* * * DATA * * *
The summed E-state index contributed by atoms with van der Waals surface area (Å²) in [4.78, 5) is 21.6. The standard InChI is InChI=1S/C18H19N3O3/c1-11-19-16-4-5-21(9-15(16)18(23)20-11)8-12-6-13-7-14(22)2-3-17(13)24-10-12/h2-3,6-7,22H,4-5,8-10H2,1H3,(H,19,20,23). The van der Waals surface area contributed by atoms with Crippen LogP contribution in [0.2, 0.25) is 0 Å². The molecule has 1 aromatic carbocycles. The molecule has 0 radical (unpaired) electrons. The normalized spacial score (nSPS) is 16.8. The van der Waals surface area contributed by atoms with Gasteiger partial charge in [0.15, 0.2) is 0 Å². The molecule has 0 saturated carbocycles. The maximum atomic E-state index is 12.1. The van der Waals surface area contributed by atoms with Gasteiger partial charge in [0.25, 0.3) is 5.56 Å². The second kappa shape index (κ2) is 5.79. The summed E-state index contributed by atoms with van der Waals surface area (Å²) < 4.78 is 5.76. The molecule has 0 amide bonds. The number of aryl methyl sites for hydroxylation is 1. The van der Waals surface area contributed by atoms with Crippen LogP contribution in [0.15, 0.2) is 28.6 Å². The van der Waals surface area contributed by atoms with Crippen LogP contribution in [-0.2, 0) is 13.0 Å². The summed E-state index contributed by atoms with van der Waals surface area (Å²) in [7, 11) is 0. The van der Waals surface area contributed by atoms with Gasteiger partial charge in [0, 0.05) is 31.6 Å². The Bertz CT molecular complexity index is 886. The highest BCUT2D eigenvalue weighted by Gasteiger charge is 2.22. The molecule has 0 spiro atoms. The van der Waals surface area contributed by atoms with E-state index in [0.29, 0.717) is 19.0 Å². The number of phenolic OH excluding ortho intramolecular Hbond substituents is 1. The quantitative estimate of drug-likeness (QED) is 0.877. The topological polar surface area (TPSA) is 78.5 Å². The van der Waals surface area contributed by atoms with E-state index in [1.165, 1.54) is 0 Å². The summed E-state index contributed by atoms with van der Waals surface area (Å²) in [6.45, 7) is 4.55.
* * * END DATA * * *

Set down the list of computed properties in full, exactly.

The summed E-state index contributed by atoms with van der Waals surface area (Å²) in [4.78, 5) is 21.6. The standard InChI is InChI=1S/C18H19N3O3/c1-11-19-16-4-5-21(9-15(16)18(23)20-11)8-12-6-13-7-14(22)2-3-17(13)24-10-12/h2-3,6-7,22H,4-5,8-10H2,1H3,(H,19,20,23). The van der Waals surface area contributed by atoms with Crippen LogP contribution in [0.2, 0.25) is 0 Å². The molecule has 1 aromatic carbocycles. The molecule has 0 radical (unpaired) electrons. The normalized spacial score (nSPS) is 16.8. The van der Waals surface area contributed by atoms with Gasteiger partial charge in [0.15, 0.2) is 0 Å². The molecule has 0 saturated carbocycles. The maximum atomic E-state index is 12.1. The van der Waals surface area contributed by atoms with Gasteiger partial charge in [0.25, 0.3) is 5.56 Å². The second kappa shape index (κ2) is 5.79. The summed E-state index contributed by atoms with van der Waals surface area (Å²) < 4.78 is 5.76. The molecule has 0 amide bonds. The number of aryl methyl sites for hydroxylation is 1. The van der Waals surface area contributed by atoms with Crippen LogP contribution in [0.15, 0.2) is 28.6 Å². The van der Waals surface area contributed by atoms with Crippen LogP contribution in [-0.2, 0) is 13.0 Å². The summed E-state index contributed by atoms with van der Waals surface area (Å²) in [7, 11) is 0. The van der Waals surface area contributed by atoms with Gasteiger partial charge in [0, 0.05) is 31.6 Å². The Bertz CT molecular complexity index is 886. The highest BCUT2D eigenvalue weighted by Gasteiger charge is 2.22. The molecule has 0 spiro atoms. The van der Waals surface area contributed by atoms with E-state index in [0.29, 0.717) is 19.0 Å². The number of phenolic OH excluding ortho intramolecular Hbond substituents is 1. The quantitative estimate of drug-likeness (QED) is 0.877. The topological polar surface area (TPSA) is 78.5 Å². The van der Waals surface area contributed by atoms with E-state index in [1.165, 1.54) is 0 Å². The summed E-state index contributed by atoms with van der Waals surface area (Å²) in [6.45, 7) is 4.55.